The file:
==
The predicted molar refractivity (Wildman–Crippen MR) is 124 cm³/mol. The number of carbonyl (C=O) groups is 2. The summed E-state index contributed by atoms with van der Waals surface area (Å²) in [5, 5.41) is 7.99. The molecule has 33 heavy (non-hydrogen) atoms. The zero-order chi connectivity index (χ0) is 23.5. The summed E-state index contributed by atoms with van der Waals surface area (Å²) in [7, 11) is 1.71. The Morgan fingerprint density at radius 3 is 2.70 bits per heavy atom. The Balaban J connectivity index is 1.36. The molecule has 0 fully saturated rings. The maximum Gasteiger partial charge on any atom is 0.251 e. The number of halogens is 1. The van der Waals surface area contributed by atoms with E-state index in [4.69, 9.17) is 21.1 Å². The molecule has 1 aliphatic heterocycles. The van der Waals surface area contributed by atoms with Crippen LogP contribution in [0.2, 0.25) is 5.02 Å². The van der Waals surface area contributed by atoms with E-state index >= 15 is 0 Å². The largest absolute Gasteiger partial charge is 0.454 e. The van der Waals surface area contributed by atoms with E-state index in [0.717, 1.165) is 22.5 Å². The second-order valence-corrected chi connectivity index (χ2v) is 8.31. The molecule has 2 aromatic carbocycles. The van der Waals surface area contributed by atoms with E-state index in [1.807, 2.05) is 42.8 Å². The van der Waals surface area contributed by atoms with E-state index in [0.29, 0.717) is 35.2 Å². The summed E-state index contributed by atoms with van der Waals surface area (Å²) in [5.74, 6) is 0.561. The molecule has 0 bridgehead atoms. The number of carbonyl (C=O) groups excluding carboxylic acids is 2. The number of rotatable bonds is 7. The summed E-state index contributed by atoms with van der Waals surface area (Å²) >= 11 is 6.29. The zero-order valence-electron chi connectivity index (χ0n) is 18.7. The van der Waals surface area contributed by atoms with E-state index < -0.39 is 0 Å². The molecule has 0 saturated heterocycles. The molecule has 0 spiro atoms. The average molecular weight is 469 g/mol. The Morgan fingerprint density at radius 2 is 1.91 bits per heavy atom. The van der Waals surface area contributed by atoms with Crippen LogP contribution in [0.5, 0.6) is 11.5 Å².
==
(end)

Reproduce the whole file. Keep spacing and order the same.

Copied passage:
The predicted molar refractivity (Wildman–Crippen MR) is 124 cm³/mol. The number of carbonyl (C=O) groups is 2. The summed E-state index contributed by atoms with van der Waals surface area (Å²) in [5, 5.41) is 7.99. The molecule has 33 heavy (non-hydrogen) atoms. The zero-order chi connectivity index (χ0) is 23.5. The summed E-state index contributed by atoms with van der Waals surface area (Å²) in [7, 11) is 1.71. The Morgan fingerprint density at radius 3 is 2.70 bits per heavy atom. The Balaban J connectivity index is 1.36. The molecule has 0 fully saturated rings. The maximum Gasteiger partial charge on any atom is 0.251 e. The number of halogens is 1. The van der Waals surface area contributed by atoms with E-state index in [4.69, 9.17) is 21.1 Å². The molecule has 1 aliphatic heterocycles. The van der Waals surface area contributed by atoms with Crippen LogP contribution in [0.2, 0.25) is 5.02 Å². The van der Waals surface area contributed by atoms with E-state index >= 15 is 0 Å². The largest absolute Gasteiger partial charge is 0.454 e. The van der Waals surface area contributed by atoms with E-state index in [0.717, 1.165) is 22.5 Å². The second-order valence-corrected chi connectivity index (χ2v) is 8.31. The molecule has 2 aromatic carbocycles. The van der Waals surface area contributed by atoms with E-state index in [1.807, 2.05) is 42.8 Å². The van der Waals surface area contributed by atoms with E-state index in [0.29, 0.717) is 35.2 Å². The summed E-state index contributed by atoms with van der Waals surface area (Å²) in [5.74, 6) is 0.561. The molecule has 0 bridgehead atoms. The number of carbonyl (C=O) groups excluding carboxylic acids is 2. The number of rotatable bonds is 7. The summed E-state index contributed by atoms with van der Waals surface area (Å²) >= 11 is 6.29. The zero-order valence-electron chi connectivity index (χ0n) is 18.7. The van der Waals surface area contributed by atoms with E-state index < -0.39 is 0 Å². The molecule has 0 saturated heterocycles. The molecule has 0 spiro atoms. The average molecular weight is 469 g/mol. The Morgan fingerprint density at radius 2 is 1.91 bits per heavy atom. The van der Waals surface area contributed by atoms with Crippen LogP contribution in [0.5, 0.6) is 11.5 Å².